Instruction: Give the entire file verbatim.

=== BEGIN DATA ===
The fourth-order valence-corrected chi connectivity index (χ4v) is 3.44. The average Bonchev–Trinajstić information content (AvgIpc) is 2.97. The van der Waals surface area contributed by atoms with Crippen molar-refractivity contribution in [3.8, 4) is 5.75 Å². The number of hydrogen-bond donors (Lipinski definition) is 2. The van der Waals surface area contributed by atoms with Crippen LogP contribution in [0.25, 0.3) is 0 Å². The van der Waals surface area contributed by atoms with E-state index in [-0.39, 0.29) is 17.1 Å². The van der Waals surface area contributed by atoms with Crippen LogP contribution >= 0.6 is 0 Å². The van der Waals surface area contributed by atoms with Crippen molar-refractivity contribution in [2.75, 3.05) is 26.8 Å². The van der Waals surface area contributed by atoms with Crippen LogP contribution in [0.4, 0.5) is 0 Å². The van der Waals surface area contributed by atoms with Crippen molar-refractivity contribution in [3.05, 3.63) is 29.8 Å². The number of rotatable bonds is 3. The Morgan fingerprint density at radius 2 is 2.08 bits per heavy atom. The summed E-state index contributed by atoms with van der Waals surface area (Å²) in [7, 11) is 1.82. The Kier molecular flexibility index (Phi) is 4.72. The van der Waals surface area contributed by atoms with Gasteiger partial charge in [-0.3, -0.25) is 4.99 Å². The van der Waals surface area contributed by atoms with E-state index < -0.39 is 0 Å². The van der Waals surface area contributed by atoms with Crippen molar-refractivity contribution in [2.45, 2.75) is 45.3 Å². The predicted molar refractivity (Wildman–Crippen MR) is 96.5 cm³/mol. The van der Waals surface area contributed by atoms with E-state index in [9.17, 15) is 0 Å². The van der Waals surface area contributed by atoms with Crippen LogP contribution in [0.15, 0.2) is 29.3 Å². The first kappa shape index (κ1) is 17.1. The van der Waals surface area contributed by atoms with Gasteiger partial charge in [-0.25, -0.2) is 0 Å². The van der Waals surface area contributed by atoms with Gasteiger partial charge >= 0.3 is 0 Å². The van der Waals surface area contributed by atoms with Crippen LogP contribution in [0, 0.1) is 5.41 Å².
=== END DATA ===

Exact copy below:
The fourth-order valence-corrected chi connectivity index (χ4v) is 3.44. The average Bonchev–Trinajstić information content (AvgIpc) is 2.97. The van der Waals surface area contributed by atoms with Crippen molar-refractivity contribution in [3.8, 4) is 5.75 Å². The number of hydrogen-bond donors (Lipinski definition) is 2. The van der Waals surface area contributed by atoms with Crippen LogP contribution in [0.25, 0.3) is 0 Å². The van der Waals surface area contributed by atoms with E-state index in [-0.39, 0.29) is 17.1 Å². The van der Waals surface area contributed by atoms with Crippen LogP contribution >= 0.6 is 0 Å². The van der Waals surface area contributed by atoms with Crippen molar-refractivity contribution in [2.75, 3.05) is 26.8 Å². The van der Waals surface area contributed by atoms with Crippen LogP contribution in [0.4, 0.5) is 0 Å². The van der Waals surface area contributed by atoms with Crippen molar-refractivity contribution in [3.05, 3.63) is 29.8 Å². The number of rotatable bonds is 3. The Morgan fingerprint density at radius 2 is 2.08 bits per heavy atom. The summed E-state index contributed by atoms with van der Waals surface area (Å²) in [7, 11) is 1.82. The Kier molecular flexibility index (Phi) is 4.72. The van der Waals surface area contributed by atoms with Gasteiger partial charge in [-0.3, -0.25) is 4.99 Å². The van der Waals surface area contributed by atoms with E-state index < -0.39 is 0 Å². The van der Waals surface area contributed by atoms with Crippen molar-refractivity contribution in [2.45, 2.75) is 45.3 Å². The predicted molar refractivity (Wildman–Crippen MR) is 96.5 cm³/mol. The van der Waals surface area contributed by atoms with E-state index in [9.17, 15) is 0 Å². The van der Waals surface area contributed by atoms with Crippen LogP contribution in [0.15, 0.2) is 29.3 Å². The first kappa shape index (κ1) is 17.1. The van der Waals surface area contributed by atoms with Gasteiger partial charge in [-0.25, -0.2) is 0 Å². The van der Waals surface area contributed by atoms with Gasteiger partial charge >= 0.3 is 0 Å². The van der Waals surface area contributed by atoms with Crippen LogP contribution in [0, 0.1) is 5.41 Å².